By TOM YODER
How do you say perfection?
Superb, grandiose, magnificent, magnifico — all these superlatives apply when it comes to this spring’s flowering trees.
Never, in our recent past, has spring blossoming of our ornamental trees and even the fruit-bearing trees been more perfect than in the spring of 2013.
What makes it even more spectacular is the fact that nearly every flowering tree “broke color” at once — in a matter of a week or two. If you weren’t out taking pictures of these full-clustered trees then you aren’t a flower lover.
Many times a late frost or a harsh wind or a sudden downpour will render these colorful beauties to a shortened lifespan, as far as eye-candy is concerned, with petals suddenly blanketing the ground beneath them and then only memories. You’ve no doubt heard that age-old expression “make hay while the sun shines” and that would have been this past week for picture-taking. There may be a few that hang on yet this week but winds and rain will take their toll.
Our nagging winter blues, that seemed to hang on much too long for most of us, finally broke. Our waiting and waiting finally paid off in May (with a cold and wet April in our past) when temperatures did an about-face with lots of warm sunshine and a more appropriate liking for gardening activities.
Unlike last year when Mother Nature turned the tables on us (and all the fruit growers) with the far too early arrival of “May-like” weather in February/March then added insult to injury with a “kick-in-the-pants” hard freeze in May that destroyed nearly every blossom and budding leaf on all the trees.
Quite often these harsh temperature swings can devastate entire areas and render trees hopelessly susceptible to disease and stunting and sometimes even their death. Reference, a clump dogwood (a prized specimen) I once owned that succumbed to a quick death when a late May freeze took all its new and tender growth as well as its leaves. Needless to say it was a devastating loss to me and left a large and empty hole in my landscape.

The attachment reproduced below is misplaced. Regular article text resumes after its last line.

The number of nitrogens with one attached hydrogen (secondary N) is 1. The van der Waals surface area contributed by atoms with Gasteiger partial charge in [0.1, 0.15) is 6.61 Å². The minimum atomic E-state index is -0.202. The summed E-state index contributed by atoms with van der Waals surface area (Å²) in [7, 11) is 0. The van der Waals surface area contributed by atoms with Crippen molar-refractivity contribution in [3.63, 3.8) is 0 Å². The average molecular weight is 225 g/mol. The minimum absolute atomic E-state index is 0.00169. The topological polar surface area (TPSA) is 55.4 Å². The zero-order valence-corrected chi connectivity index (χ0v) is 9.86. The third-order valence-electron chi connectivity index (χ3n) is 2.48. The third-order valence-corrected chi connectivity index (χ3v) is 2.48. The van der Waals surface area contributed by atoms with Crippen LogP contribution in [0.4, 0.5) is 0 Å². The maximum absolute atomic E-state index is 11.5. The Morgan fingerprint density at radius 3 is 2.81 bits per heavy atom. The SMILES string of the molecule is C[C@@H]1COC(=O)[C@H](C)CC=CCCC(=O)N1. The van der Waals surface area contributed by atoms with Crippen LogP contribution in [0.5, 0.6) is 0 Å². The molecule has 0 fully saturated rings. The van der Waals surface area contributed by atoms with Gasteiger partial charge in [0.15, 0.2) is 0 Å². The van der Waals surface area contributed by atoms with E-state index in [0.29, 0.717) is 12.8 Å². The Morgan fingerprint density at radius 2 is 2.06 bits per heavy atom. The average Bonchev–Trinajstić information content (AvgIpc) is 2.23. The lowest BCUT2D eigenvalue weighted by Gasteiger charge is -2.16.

On a happier note, this is the middle of May and farmers are hard at work finally able to get in their fields to work the soil and get planting done. Gardeners too, should have their soil tilled by now and their vegetable plants in the ground.
Mid-May is your perfect timing for planting most anything including annuals and perennials.
I’ve been all over the county this past week to many greenhouse operations and they are all bulging with annuals and perennials, as well as a host of novel hanging baskets and unusual planters — some downright amazing.
Each year new twists are introduced in planters. Some more unusual than others, like one I saw that was a tear-drop shape two feet in length and moss-lined that would allow greater room for planting medium and rooting and at the same time, more than likely, would be entirely encompassed with growth once plants reached maturity.
Other planters seen were of a whimsical homemade version of a small wagon made entirely of split logs for sides and round branch slices for wheels and when planted with various annuals made cute conversation pieces.
Vendors at spring “early-buy” venues that I attended each year in Lansing, Mich., would entice hundreds of growers and retailers with all kinds of merchandise. Much of it was new on the market, and included everything from planters to growing medium to every kind of gardening merchandise on the market.
Much of the merchandise was bought in quantity at discounted prices and delivered early in the season. I looked forward to it each year with anticipation, often taking my daughter Kim who participated in the buying, or my wife who was the “planter magician” who had many ideas of her own.